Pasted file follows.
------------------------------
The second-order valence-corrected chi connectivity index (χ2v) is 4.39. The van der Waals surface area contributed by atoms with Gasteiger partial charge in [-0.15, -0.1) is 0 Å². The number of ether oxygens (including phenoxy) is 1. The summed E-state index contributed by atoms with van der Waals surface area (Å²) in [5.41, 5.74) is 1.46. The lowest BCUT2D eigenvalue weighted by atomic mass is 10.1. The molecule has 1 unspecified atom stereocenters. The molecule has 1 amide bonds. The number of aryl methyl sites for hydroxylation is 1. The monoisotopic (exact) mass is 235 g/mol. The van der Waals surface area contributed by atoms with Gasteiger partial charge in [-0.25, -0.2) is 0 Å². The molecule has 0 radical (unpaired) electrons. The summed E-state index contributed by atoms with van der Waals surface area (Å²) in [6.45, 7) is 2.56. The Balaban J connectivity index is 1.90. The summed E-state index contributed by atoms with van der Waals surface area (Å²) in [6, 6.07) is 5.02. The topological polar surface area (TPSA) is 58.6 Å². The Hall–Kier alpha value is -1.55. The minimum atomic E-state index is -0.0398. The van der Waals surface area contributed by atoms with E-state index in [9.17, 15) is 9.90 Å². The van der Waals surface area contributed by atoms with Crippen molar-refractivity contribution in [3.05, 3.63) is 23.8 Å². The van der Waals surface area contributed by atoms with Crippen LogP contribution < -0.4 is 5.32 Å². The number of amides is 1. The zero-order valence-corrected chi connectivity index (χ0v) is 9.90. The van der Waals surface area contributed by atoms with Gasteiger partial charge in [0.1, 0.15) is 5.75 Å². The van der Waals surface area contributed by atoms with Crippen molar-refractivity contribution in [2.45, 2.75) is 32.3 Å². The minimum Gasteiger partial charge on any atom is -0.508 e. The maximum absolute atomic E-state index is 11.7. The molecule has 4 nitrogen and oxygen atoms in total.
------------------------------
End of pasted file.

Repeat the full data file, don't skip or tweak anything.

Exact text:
The second-order valence-corrected chi connectivity index (χ2v) is 4.39. The van der Waals surface area contributed by atoms with Gasteiger partial charge in [-0.15, -0.1) is 0 Å². The number of ether oxygens (including phenoxy) is 1. The summed E-state index contributed by atoms with van der Waals surface area (Å²) in [5.41, 5.74) is 1.46. The lowest BCUT2D eigenvalue weighted by atomic mass is 10.1. The molecule has 1 unspecified atom stereocenters. The molecule has 1 amide bonds. The number of aryl methyl sites for hydroxylation is 1. The monoisotopic (exact) mass is 235 g/mol. The van der Waals surface area contributed by atoms with Gasteiger partial charge in [-0.25, -0.2) is 0 Å². The molecule has 0 radical (unpaired) electrons. The summed E-state index contributed by atoms with van der Waals surface area (Å²) in [6.45, 7) is 2.56. The Balaban J connectivity index is 1.90. The summed E-state index contributed by atoms with van der Waals surface area (Å²) in [6, 6.07) is 5.02. The topological polar surface area (TPSA) is 58.6 Å². The Hall–Kier alpha value is -1.55. The minimum atomic E-state index is -0.0398. The van der Waals surface area contributed by atoms with E-state index in [9.17, 15) is 9.90 Å². The van der Waals surface area contributed by atoms with Crippen molar-refractivity contribution in [3.05, 3.63) is 23.8 Å². The van der Waals surface area contributed by atoms with Crippen LogP contribution < -0.4 is 5.32 Å². The number of amides is 1. The zero-order valence-corrected chi connectivity index (χ0v) is 9.90. The van der Waals surface area contributed by atoms with Gasteiger partial charge in [0.1, 0.15) is 5.75 Å². The van der Waals surface area contributed by atoms with Crippen molar-refractivity contribution in [2.45, 2.75) is 32.3 Å². The minimum Gasteiger partial charge on any atom is -0.508 e. The maximum absolute atomic E-state index is 11.7. The molecule has 4 nitrogen and oxygen atoms in total.